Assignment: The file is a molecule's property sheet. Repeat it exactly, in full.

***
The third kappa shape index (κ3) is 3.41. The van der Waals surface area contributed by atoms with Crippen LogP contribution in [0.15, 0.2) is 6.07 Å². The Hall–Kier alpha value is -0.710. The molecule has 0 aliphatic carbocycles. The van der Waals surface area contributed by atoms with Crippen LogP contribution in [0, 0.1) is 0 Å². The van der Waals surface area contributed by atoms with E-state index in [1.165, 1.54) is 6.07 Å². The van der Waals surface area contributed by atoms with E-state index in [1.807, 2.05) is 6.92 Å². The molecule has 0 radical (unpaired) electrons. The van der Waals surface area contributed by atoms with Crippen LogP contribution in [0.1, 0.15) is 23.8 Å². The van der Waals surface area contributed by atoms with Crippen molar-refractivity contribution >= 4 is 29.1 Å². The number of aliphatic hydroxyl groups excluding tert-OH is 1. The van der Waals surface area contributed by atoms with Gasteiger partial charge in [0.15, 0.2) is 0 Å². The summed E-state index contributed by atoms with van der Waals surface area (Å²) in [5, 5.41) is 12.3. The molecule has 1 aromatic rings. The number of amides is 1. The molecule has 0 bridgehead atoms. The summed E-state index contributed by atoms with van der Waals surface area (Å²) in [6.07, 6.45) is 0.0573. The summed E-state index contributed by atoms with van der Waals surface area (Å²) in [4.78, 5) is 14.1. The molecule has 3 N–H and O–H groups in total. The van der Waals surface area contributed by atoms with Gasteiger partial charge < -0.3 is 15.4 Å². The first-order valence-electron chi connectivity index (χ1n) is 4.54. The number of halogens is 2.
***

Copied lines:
The third kappa shape index (κ3) is 3.41. The van der Waals surface area contributed by atoms with Crippen LogP contribution in [0.15, 0.2) is 6.07 Å². The Hall–Kier alpha value is -0.710. The molecule has 0 aliphatic carbocycles. The van der Waals surface area contributed by atoms with Crippen LogP contribution in [0, 0.1) is 0 Å². The van der Waals surface area contributed by atoms with E-state index in [1.165, 1.54) is 6.07 Å². The van der Waals surface area contributed by atoms with E-state index in [1.807, 2.05) is 6.92 Å². The molecule has 0 radical (unpaired) electrons. The van der Waals surface area contributed by atoms with Crippen LogP contribution in [0.1, 0.15) is 23.8 Å². The van der Waals surface area contributed by atoms with Crippen molar-refractivity contribution >= 4 is 29.1 Å². The number of aliphatic hydroxyl groups excluding tert-OH is 1. The van der Waals surface area contributed by atoms with Gasteiger partial charge in [0.15, 0.2) is 0 Å². The summed E-state index contributed by atoms with van der Waals surface area (Å²) in [5, 5.41) is 12.3. The molecule has 1 aromatic rings. The number of amides is 1. The molecule has 0 bridgehead atoms. The summed E-state index contributed by atoms with van der Waals surface area (Å²) in [6.07, 6.45) is 0.0573. The summed E-state index contributed by atoms with van der Waals surface area (Å²) in [4.78, 5) is 14.1. The molecule has 3 N–H and O–H groups in total. The van der Waals surface area contributed by atoms with Gasteiger partial charge < -0.3 is 15.4 Å². The first-order valence-electron chi connectivity index (χ1n) is 4.54. The number of halogens is 2.